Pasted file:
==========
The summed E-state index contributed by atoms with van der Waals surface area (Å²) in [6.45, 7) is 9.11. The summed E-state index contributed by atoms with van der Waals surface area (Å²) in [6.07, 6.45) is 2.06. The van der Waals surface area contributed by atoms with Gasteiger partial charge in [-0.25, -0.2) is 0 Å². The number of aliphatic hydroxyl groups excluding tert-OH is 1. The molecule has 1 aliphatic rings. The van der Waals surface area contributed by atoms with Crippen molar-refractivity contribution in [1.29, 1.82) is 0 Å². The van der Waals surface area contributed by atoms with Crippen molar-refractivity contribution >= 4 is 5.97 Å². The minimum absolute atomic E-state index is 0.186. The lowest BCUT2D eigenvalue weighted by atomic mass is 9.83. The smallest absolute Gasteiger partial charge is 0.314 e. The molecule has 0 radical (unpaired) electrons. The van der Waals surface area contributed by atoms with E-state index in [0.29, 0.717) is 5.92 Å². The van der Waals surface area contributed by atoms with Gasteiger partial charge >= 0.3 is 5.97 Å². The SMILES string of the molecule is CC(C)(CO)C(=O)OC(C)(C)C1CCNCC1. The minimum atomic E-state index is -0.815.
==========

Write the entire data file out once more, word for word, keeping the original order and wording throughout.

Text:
The summed E-state index contributed by atoms with van der Waals surface area (Å²) in [6.45, 7) is 9.11. The summed E-state index contributed by atoms with van der Waals surface area (Å²) in [6.07, 6.45) is 2.06. The van der Waals surface area contributed by atoms with Gasteiger partial charge in [-0.25, -0.2) is 0 Å². The number of aliphatic hydroxyl groups excluding tert-OH is 1. The molecule has 1 aliphatic rings. The van der Waals surface area contributed by atoms with Crippen molar-refractivity contribution in [1.29, 1.82) is 0 Å². The van der Waals surface area contributed by atoms with Crippen molar-refractivity contribution >= 4 is 5.97 Å². The minimum absolute atomic E-state index is 0.186. The lowest BCUT2D eigenvalue weighted by atomic mass is 9.83. The smallest absolute Gasteiger partial charge is 0.314 e. The molecule has 0 radical (unpaired) electrons. The van der Waals surface area contributed by atoms with E-state index in [0.29, 0.717) is 5.92 Å². The van der Waals surface area contributed by atoms with Gasteiger partial charge >= 0.3 is 5.97 Å². The SMILES string of the molecule is CC(C)(CO)C(=O)OC(C)(C)C1CCNCC1. The minimum atomic E-state index is -0.815.